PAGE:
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NPO publishes blog articles to inform and to stimulate conversation about issues of importance to NPO's mission.  All blog articles express the opinions of the authors as individuals and do not necessarily reflect the views of National Parents Organization, its Board of Directors, or its executives.  

As many know, the Conservative/Liberal Democratic coalition government in the United Kingdom is bent on cutting government spending.  It's doing that in a lot of different areas, such as spending for higher education that's caused rioting in the streets. The latest cost-cutting scheme, reported on here, is to no longer provide government funding for divorce cases (This London, 1/4/11).  That may or may not make sense, depending on whom you're listening to.  Some argue that the cuts will just mean more people representing themselves in their divorce matters.  That, so the argument goes, will result in less efficiency, more delays and therefore greater expenditures on court staff. But whatever the actual result of the cuts, one thing is certain; there's an exception to the "no money for divorce cases" rule.  Those involving an allegation of domestic violence or abuse will receive governmental support.  In short, the British government will, as a cost-cutting measure, promote allegations of domestic violence and abuse. Not surprisingly, barristers are alarmed.
Hundreds of men will face false allegations of domestic violence and child abuse because of legal aid reforms, barristers warned today... Peter Lodder, chairman of the Bar Council, said the changes created "a perverse incentive' for unjustified claims.
"We already get far too many unjustified allegations of this sort and our fear is that there is going to be an enormous increase of this sort of allegation,' he said.
"Just imagine the unscrupulous lawyer, or adviser, telling a woman that the only way that she's going to get legal aid is if she says that she's been knocked about or that there is a problem with the children.'
I disagree with Lodder on one thing.  When he says the government's action creates a "perverse incentive" for false allegations, I would say it creates another perverse incentive.  After all, it's not like having the government pay your barrister is the only one.  The main perverse incentive to false allegations of abuse is that it gets the wife/mother an array of benefits, principally primary or sole child custody during the pendency of the case.  And that tends to morph into primary or sole custody post-divorce. Face it, those same "unscrupulous" lawyers and advisers whom Lodder fears will advise women to fabricate claims of abuse because it will get their bills paid already do exactly that because it'll assist the women in custody cases.  This is not exactly news. A similar situation obtains here in the United States.  For many years now attorneys practicing family law have been trying to call attention to the vast numbers of false allegations of abuse used solely as a tactic to get custody.  As the former president of the Massachusetts Bar Association, Elaine Epstein once said,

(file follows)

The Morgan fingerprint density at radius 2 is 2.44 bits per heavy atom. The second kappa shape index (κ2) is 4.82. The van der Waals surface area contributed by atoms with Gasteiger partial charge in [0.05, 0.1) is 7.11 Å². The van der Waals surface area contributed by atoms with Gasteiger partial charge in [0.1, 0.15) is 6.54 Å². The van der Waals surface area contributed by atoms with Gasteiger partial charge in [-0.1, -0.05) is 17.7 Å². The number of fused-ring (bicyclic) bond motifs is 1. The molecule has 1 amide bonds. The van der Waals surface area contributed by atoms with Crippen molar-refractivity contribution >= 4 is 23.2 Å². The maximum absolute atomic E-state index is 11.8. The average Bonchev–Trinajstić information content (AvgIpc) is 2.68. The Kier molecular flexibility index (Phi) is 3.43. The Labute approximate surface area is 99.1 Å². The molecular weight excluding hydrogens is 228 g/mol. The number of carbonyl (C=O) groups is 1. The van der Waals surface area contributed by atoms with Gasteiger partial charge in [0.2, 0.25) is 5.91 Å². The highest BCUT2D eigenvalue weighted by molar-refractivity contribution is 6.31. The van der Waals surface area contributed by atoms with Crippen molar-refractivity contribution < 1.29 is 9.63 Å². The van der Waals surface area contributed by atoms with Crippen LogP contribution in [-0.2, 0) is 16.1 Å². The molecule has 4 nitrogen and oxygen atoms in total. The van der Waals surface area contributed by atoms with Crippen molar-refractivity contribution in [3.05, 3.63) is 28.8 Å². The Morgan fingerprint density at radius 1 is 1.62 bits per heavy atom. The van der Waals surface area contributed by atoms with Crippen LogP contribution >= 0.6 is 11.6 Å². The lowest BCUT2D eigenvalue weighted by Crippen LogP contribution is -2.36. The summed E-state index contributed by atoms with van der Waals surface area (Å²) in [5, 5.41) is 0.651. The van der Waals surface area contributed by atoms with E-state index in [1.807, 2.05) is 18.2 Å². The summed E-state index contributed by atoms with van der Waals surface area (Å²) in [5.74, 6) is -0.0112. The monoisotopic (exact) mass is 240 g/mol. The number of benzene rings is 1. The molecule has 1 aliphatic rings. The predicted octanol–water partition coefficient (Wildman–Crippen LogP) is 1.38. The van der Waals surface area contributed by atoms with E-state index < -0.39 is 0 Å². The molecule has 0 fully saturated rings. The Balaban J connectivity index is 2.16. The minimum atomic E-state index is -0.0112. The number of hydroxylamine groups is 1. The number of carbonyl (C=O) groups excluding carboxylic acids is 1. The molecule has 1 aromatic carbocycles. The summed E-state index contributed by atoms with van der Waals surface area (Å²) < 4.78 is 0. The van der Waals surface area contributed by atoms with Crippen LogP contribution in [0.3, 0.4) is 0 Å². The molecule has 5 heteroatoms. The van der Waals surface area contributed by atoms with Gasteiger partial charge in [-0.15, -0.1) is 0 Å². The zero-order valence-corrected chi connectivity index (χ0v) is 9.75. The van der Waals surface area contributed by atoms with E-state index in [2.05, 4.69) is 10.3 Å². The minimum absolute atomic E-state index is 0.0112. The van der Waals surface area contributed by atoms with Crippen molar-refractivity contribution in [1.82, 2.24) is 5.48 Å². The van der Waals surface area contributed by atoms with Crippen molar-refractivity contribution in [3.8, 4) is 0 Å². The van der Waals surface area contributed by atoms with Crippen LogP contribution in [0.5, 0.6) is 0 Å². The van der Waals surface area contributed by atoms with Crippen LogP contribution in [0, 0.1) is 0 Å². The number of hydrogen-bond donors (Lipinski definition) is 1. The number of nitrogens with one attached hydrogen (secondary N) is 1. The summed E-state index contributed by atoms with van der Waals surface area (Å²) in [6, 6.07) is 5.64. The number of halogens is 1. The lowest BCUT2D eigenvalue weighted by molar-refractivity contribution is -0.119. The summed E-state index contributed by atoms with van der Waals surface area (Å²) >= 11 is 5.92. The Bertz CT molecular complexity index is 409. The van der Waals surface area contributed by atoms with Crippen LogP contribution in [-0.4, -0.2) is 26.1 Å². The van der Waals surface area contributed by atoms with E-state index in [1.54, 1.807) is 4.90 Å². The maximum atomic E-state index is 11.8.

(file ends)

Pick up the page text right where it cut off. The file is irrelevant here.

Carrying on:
"Everyone knows that restraining orders and orders to vacate are granted to virtually all who apply…In many cases, allegations of abuse are now used for tactical advantage.'
And overwhelmingly, those restraining orders are issued against men and fathers.  One 2005 study done for the U.S. Department of Justice found that 77% of domestic violence restraining orders were issued against men.  That's true despite the fact that men and women commit DV equally. What's truly bizarre about the new British measure is that it's framed as one to control costs.  Isn't it clear that offering a monetary incentive to level allegations of abuse will tend to increase the number of allegations?  That's exactly what the barristers are concerned about.  And as the number of allegations increases, so will government expenditures. What makes sense is to provide aid on the basis of financial need.  Some people who shouldn't remain married truly are too poor to pay the fees and costs required for divorce.  Those people should receive appropriate assistance.  If a particular level of earnings were established for a person to receive aid, the government would know pretty accurately what it would need to budget each year for divorcing parents.  That would help to control costs. Finally, the government has been complaining loudly and publicly about the adversarial nature of divorce.  It rightly points to that as expensive, time-consuming and destructive of families.  Recommendations for changes to family law are widely expected to aim at reducing conflict in divorce and custody matters. So, right on schedule, comes this change that will do precisely the opposite.  By encouraging false allegations of abuse, the government will be doing its part to increase the acrimony. Your tax dollars - er, pounds - at work.

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